pulling out hay

rocket29

Rocket&Bilbo
Joined
Jan 3, 2019
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45
my chinchilla enjoys pulling hay from the rack and pooping on it. I assumed he liked huddling in it, so I put a pile of hay in his cage. It's next to the hay rack, but he still pulls his hay out. I'm worried he doesn't eat enough hay because he leaves most of the rest (that he didnt pull out) untouched. he has timothy hay which was the type of hay he came with. should i try changing it?
 

Amethyst

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Staff member
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May 7, 2012
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1,792
Location
Alberta
There are actually several things you can try. Have you tried different brands of hay? Or different cut of hay? Although all timothy hay is pretty similar in nutrients different brands seem to make a difference in taste.

I know it's probably obvious, but how does the hay look and smell? It should smell nice and sweet, not moldy/musty or dusty. It should also not be overly dried out and brittle, it should be a nice green color not brown or grayish.

Another thing you can try is offering different kinds of hay. Not only can it help keep the hay interesting but different kinds of hay are chewed differently, which helps keep the teeth wearing down evenly. Try mixing a couple different kinds of hay together to give more variety. Alfalfa hay for example is more flavorful and can interest chins to eat more, however if you already feed alfalfa based pellets keep the alfalfa hay to just a little and the rest timothy or other grass hay. I normally have 2 or 3 different grass hays for my guys at any given time, as well as alfalfa hay cubes. Hay cubes are another thing you can try, I prefer to offer them in addition to the loose hay, but they can be something different for the chin.

The last idea I've got is making or buying, something like Fuzzies Kingdom Foraging Hay mix. It tends to sell out quickly, but you can get an idea, put chin safe herbal treats into the hay to add flavor and create interest. There are a lot of different plants on that website to give you an idea of what you can use.
 

rocket29

Rocket&Bilbo
Joined
Jan 3, 2019
Messages
45
His hay fits the description of good, quality hay. I'll try mixing different brands of timothy hay and add safe herbs.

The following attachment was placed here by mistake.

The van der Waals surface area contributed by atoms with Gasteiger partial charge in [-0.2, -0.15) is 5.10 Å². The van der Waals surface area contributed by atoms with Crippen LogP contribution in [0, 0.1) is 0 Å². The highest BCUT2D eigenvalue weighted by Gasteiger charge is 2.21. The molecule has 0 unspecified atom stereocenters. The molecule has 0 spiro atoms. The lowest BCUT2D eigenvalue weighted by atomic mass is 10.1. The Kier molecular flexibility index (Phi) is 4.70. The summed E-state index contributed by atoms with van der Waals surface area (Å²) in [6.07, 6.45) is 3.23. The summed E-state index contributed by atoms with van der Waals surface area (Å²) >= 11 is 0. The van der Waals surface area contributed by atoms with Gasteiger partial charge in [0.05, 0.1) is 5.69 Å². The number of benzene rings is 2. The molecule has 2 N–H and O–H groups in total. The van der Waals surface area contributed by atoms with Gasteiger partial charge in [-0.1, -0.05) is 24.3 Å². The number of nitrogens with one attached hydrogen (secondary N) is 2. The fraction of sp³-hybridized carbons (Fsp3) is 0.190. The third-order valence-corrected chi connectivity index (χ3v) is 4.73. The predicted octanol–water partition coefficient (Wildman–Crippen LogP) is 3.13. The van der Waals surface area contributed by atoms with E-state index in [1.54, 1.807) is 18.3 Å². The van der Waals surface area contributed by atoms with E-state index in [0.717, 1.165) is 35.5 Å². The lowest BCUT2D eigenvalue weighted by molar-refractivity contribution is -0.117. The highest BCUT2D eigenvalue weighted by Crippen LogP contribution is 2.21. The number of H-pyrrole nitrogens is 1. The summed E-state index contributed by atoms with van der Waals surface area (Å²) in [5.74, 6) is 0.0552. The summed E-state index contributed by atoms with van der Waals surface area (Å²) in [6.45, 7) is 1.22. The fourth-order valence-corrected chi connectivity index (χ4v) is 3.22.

keala

Active member
Joined
Jan 19, 2019
Messages
25
Location
Iowa
Not eating it and pulling it all over are kind of 2 separate problems since some will pull it out and still eat it and other times they don't eat it wherever it is. Pulling it out is more of a cleanliness and aesthetic problem that we usually solve by giving less hay so they eat what mess they make quickly and picking up any excess more often rather than trying to prevent it.

If he's not eating what he scatters and there are no other signs of health problems or issues eating pellets and chewing wood I'd try for different hay. Some of mine much prefer bluegrass from kmshayloft over anything else but she's switched hay producers a few times and I haven't ordered any recently. In the past some of her hay has been absolutely amazing and the critters go nuts for it. Mine also quite liked oxbow meadow hay and oxbow botanical hay (timothy with herbs) can be mixed with plain timothy to make it more appealing. I sometimes keep the botanical hay or some oat hay for treats and variety. Timothy actually seems to fall under all of mine's least favorite of the grass hays I can get and really has to be from a quality source rather than the bulk producers that ship whole bales into my state.

I found local organic hay about 5 years ago after probably 15years of searching for good enough quality grown within driving distance. It's some common grass species with a little alfalfa mixed and he sorts a few bales with the least alfalfa out every year for us. I haven't asked what grass species he uses but it rarely matters provided the quality is good and they love it. Most grass hay varies in nutritional values more by growing conditions than by species and many are not a single species or sometimes even a specific species when we get to regional types of grass hays.
 

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